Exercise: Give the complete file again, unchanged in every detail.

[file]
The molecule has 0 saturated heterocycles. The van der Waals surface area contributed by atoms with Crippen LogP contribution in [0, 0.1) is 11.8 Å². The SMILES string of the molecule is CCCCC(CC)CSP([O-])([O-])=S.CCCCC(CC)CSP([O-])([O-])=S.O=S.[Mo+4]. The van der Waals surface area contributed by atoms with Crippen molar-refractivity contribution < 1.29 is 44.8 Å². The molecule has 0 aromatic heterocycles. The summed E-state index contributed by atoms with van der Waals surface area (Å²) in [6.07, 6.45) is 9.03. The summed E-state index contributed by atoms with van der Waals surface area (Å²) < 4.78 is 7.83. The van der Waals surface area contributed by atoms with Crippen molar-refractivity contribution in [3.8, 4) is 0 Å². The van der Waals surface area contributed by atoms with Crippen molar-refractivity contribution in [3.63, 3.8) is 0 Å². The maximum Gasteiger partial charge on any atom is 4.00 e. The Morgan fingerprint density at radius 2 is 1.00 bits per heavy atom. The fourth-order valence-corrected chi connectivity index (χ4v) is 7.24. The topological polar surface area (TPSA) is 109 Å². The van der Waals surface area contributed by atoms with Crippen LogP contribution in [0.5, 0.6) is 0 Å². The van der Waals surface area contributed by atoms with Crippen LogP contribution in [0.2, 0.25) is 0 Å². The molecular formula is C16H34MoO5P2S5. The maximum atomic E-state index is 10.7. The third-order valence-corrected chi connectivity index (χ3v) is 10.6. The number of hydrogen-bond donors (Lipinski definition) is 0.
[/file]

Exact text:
The molecule has 0 saturated heterocycles. The van der Waals surface area contributed by atoms with Crippen LogP contribution in [0, 0.1) is 11.8 Å². The SMILES string of the molecule is CCCCC(CC)CSP([O-])([O-])=S.CCCCC(CC)CSP([O-])([O-])=S.O=S.[Mo+4]. The van der Waals surface area contributed by atoms with Crippen molar-refractivity contribution < 1.29 is 44.8 Å². The molecule has 0 aromatic heterocycles. The summed E-state index contributed by atoms with van der Waals surface area (Å²) in [6.07, 6.45) is 9.03. The summed E-state index contributed by atoms with van der Waals surface area (Å²) < 4.78 is 7.83. The van der Waals surface area contributed by atoms with Crippen molar-refractivity contribution in [3.8, 4) is 0 Å². The van der Waals surface area contributed by atoms with Crippen molar-refractivity contribution in [3.63, 3.8) is 0 Å². The maximum Gasteiger partial charge on any atom is 4.00 e. The Morgan fingerprint density at radius 2 is 1.00 bits per heavy atom. The fourth-order valence-corrected chi connectivity index (χ4v) is 7.24. The topological polar surface area (TPSA) is 109 Å². The van der Waals surface area contributed by atoms with Crippen LogP contribution in [0.5, 0.6) is 0 Å². The van der Waals surface area contributed by atoms with Crippen LogP contribution in [0.2, 0.25) is 0 Å². The molecular formula is C16H34MoO5P2S5. The maximum atomic E-state index is 10.7. The third-order valence-corrected chi connectivity index (χ3v) is 10.6. The number of hydrogen-bond donors (Lipinski definition) is 0.